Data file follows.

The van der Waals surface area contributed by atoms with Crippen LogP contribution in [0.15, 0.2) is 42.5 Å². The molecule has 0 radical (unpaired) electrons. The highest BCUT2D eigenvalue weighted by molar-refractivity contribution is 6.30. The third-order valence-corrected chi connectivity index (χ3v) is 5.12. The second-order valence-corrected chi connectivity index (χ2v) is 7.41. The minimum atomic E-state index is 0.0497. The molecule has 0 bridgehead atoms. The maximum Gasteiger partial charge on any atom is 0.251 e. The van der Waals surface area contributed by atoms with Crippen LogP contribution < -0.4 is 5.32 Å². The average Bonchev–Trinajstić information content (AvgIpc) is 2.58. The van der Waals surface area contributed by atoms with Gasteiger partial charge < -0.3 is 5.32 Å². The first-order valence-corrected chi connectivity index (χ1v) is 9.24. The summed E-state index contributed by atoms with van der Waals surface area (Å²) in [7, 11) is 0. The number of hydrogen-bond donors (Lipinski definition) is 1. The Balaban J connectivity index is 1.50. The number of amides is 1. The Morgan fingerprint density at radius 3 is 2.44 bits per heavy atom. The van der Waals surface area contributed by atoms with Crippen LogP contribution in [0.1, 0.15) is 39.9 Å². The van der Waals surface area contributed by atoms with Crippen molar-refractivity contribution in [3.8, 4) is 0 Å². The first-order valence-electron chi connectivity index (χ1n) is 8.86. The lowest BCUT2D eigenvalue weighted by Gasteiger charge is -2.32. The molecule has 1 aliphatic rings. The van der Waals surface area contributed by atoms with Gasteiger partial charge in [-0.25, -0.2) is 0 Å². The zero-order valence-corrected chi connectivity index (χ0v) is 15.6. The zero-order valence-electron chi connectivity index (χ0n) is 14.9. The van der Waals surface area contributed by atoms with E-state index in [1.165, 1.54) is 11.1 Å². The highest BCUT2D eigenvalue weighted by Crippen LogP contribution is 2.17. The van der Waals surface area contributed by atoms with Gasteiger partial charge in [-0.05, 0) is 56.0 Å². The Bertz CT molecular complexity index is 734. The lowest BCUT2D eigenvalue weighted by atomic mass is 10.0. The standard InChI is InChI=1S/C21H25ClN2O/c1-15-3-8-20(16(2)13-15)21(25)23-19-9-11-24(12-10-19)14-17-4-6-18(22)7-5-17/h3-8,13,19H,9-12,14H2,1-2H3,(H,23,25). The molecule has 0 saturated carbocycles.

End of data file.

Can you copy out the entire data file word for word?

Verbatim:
The van der Waals surface area contributed by atoms with Crippen LogP contribution in [0.15, 0.2) is 42.5 Å². The molecule has 0 radical (unpaired) electrons. The highest BCUT2D eigenvalue weighted by molar-refractivity contribution is 6.30. The third-order valence-corrected chi connectivity index (χ3v) is 5.12. The second-order valence-corrected chi connectivity index (χ2v) is 7.41. The minimum atomic E-state index is 0.0497. The molecule has 0 bridgehead atoms. The maximum Gasteiger partial charge on any atom is 0.251 e. The van der Waals surface area contributed by atoms with Crippen LogP contribution < -0.4 is 5.32 Å². The average Bonchev–Trinajstić information content (AvgIpc) is 2.58. The van der Waals surface area contributed by atoms with Gasteiger partial charge < -0.3 is 5.32 Å². The first-order valence-corrected chi connectivity index (χ1v) is 9.24. The summed E-state index contributed by atoms with van der Waals surface area (Å²) in [7, 11) is 0. The number of hydrogen-bond donors (Lipinski definition) is 1. The Balaban J connectivity index is 1.50. The number of amides is 1. The Morgan fingerprint density at radius 3 is 2.44 bits per heavy atom. The van der Waals surface area contributed by atoms with Crippen LogP contribution in [0.1, 0.15) is 39.9 Å². The van der Waals surface area contributed by atoms with Crippen molar-refractivity contribution in [3.8, 4) is 0 Å². The first-order valence-electron chi connectivity index (χ1n) is 8.86. The lowest BCUT2D eigenvalue weighted by Gasteiger charge is -2.32. The molecule has 1 aliphatic rings. The van der Waals surface area contributed by atoms with Gasteiger partial charge in [-0.25, -0.2) is 0 Å². The zero-order valence-corrected chi connectivity index (χ0v) is 15.6. The zero-order valence-electron chi connectivity index (χ0n) is 14.9. The van der Waals surface area contributed by atoms with E-state index in [1.165, 1.54) is 11.1 Å². The highest BCUT2D eigenvalue weighted by Crippen LogP contribution is 2.17. The van der Waals surface area contributed by atoms with Gasteiger partial charge in [-0.05, 0) is 56.0 Å². The Bertz CT molecular complexity index is 734. The lowest BCUT2D eigenvalue weighted by atomic mass is 10.0. The standard InChI is InChI=1S/C21H25ClN2O/c1-15-3-8-20(16(2)13-15)21(25)23-19-9-11-24(12-10-19)14-17-4-6-18(22)7-5-17/h3-8,13,19H,9-12,14H2,1-2H3,(H,23,25). The molecule has 0 saturated carbocycles.